A recipe was chosen based on the outcome of strength, translucency and flexibility of the material. This base recipe was then used and built upon for the rest of the research. The addition of another biopolymer, cellulose powder, which is the most abundant biopolymer in the world, was added in order to improve the characteristics of the material in which sodium alginate is lacking such as poor water vapor barrier and mechanical strength.


The manufacturing of bioplastics on a large architectural scale is also relatively new. I looked at some references of robotic fabrication of water-based biocomposite materials and how these designers designed with materials that are susceptible to shrinkage. Additive manufacturing strategies were explored in order to produce larger products with precision and control. 
Casting, as seen in the initial experiments, was limited in size, therefore 3D printing was explored. The material had the potential to print 3 dimensionally, however the results (because of shrinkage due to high water content) were not desirable. Sheet printing was then chosen instead.
3D printing is affected by different parameters which affect the outcome of the prints. Unlike most other materials in 3D printing, this kelp biocomposite is strongly affected by the directionality of the machine’s toolpath. Small tests were done in order to understand this. The material shrinks and pulls in the direction in which it was printed. Nozzle shapes and sizes were briefly explored when looking at spreading the material as quickly as possible.
These tests were translated onto a bigger scale using the ABB140 robot where sheets of up to 1m in length could be printed.  Flat, one layered sheets with different toolpaths were printed successfully creating flexible and translucent membranes that were working well in tension but not well in compression.
By combining a shape outline or border with a regular toolpath pattern, an evenly distributed sheet could be printed. This was to prevent the material from spreading outside of the desired shape. This sheet would shrink in height and length and curl upwards away from the flat acrylic surface.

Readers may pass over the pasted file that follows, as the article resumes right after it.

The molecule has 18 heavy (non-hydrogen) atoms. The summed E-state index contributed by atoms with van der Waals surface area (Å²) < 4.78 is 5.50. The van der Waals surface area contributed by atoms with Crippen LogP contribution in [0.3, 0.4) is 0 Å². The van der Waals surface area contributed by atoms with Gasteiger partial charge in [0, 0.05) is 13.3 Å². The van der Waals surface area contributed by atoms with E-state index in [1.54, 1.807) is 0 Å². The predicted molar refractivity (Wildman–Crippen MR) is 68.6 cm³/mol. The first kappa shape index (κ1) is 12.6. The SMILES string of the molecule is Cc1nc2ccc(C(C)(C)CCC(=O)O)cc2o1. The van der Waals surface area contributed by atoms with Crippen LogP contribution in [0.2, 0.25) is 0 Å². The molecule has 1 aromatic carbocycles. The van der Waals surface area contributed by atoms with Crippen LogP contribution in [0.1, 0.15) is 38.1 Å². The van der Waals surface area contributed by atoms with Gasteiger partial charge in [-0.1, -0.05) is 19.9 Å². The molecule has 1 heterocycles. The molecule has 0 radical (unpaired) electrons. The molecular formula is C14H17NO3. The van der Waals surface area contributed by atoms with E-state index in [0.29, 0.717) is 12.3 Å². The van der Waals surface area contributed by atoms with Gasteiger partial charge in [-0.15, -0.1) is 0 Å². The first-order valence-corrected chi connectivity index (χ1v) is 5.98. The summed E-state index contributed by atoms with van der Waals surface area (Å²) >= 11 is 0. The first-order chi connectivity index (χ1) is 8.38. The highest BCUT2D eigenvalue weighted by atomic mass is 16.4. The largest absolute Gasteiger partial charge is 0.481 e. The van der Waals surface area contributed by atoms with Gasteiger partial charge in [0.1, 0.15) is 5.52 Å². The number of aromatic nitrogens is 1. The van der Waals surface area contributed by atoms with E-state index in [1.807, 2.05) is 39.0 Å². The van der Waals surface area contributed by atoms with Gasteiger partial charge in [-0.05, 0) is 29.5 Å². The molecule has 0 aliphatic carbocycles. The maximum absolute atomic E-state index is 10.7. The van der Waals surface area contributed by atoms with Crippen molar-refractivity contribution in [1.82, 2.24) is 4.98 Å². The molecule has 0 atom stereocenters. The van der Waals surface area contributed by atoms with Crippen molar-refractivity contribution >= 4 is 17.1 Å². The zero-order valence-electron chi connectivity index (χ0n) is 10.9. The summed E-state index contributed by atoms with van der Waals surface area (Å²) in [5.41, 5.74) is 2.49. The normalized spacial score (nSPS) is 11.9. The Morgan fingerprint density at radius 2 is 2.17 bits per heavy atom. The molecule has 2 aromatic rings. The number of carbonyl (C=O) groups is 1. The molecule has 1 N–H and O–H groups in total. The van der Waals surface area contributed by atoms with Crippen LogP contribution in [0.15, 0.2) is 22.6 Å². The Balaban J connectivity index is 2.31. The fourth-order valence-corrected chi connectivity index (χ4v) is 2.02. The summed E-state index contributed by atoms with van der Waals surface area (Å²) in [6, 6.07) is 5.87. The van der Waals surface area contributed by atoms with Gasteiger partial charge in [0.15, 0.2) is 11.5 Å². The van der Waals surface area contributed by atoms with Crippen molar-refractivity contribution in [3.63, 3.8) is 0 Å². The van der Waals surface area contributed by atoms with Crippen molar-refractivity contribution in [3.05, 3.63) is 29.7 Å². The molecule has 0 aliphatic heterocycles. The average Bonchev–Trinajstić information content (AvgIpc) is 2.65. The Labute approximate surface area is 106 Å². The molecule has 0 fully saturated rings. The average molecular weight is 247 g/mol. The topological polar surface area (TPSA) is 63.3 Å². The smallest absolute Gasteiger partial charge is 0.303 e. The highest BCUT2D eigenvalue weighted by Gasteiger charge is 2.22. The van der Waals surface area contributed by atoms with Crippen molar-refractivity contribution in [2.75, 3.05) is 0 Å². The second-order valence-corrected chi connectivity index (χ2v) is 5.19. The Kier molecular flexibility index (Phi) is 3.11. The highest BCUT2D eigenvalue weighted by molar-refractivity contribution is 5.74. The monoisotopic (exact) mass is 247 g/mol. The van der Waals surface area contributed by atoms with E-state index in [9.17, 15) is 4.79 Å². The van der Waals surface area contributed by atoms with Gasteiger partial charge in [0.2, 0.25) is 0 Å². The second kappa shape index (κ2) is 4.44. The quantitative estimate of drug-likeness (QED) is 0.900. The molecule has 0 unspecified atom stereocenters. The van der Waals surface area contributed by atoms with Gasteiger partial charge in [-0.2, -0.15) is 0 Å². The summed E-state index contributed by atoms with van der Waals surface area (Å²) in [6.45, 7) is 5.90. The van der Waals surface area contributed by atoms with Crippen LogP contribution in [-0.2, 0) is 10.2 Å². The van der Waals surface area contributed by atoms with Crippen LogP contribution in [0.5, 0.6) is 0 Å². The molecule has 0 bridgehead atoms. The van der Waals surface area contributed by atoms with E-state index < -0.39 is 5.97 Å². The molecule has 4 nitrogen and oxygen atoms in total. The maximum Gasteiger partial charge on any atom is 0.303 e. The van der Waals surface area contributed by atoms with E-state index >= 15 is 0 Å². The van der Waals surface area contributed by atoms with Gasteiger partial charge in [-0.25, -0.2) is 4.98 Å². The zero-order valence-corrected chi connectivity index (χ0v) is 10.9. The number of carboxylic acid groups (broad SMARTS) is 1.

Adding a second layer on top of the flat sheet was a turning point in the research as this gave the sheets certain unique characteristics that had not been seen before. The layered sheet would take between 7 and 10 days to dry (depending on the size of the sheet). Over the drying period, the surrounding conditions were crucial in the outcome of the prints. The room temperature and humidity were important factors to consider during this process.
The first of the two layers was printed as seen previously, with a border and infill running along the width of the shape. The top layers, however, were designed to act as a substructure made from the same material. Due to the placement of these ribs vertically and horizontally, an equal distribution of shrinkage occurred throughout the sheet. The most interesting outcome was the sine wave created on the edge of these sheets due to these ribs.
A catalogue of shapes and strategies were tested all with 2 to 4 layers and a combination of 4, 6 and 8 mm round nozzles. All sheets were recorded and analyzed on their size, percentage of shrinkage, as well as effects of translucency, strength and flexibility. It can be seen that the sheets shrink  10 to 20% in length and 5 to 10% in width.KelpBiocompositMaterial_Catalogue


Distinct characteristics emerged, showing that as much as one tries to control the material, it has a mind of its own. Ribs emerged on the underside of the sheets, uniform sine waves appeared along the edges, beautiful translucent patterns were seen with light, and gaps and openings started to emerge during the shrinking process where there was not enough overlapping material or weak points in the print.
An exploration into natural structures that could hold themselves was done. It was seen that veins within leaves and dragonfly wings were light but strong and flexible. These were driving factors into the development of the shape and structure of the printed sheets. As they dried they would form self-holding mono-material structures.KelpBiocompositMaterial_Inspiration
The idea of the self holding membrane would be that the material would not require a substructure as it would be able to act as a membrane as well as its supporting structure. However, once a Karamba analysis was done, a weak point was found, which would cause the material to bend. This could then be avoided by adding a minimal substructure using bent timber / glulam created to the desired curve.


Now that there was an understanding and certain depth of control of the material, we could scale it up and create a 2m long sheet using the Kuka robot. This was printed over the period of one week. The first layer was printed on Monday and took 10 days to completely dry, with many unforeseen outcomes.


By creating, fabricating and designing using a biodegradable, biocomposite material, one is able to design an architectural strategy that would not contribute to carbon emissions but sequester them through the encouragement of seaweed production. A circular design can be created in order to bioremediate soils in the surrounding area while using local materials that have been sustainably grown.

Some prints were printed for the timber rooftop which is located on top of IAAC’s rooftop. The panels could be both looked at as shading elements and aesthetic accessories on this structure. The membranes seem to come to life when exposed to natural sunlight, illuminating them.



Amber Laminaria: Additive Manufacturing of Seaweed as a Biocomposite Material is a project of IAAC, Institute for Advanced Architecture of Catalonia developed in the MAA02 2019/2021 by: Student: Ilaena Mariam Napier and Faculty: Marcos Cruz and Kunaljit Chadha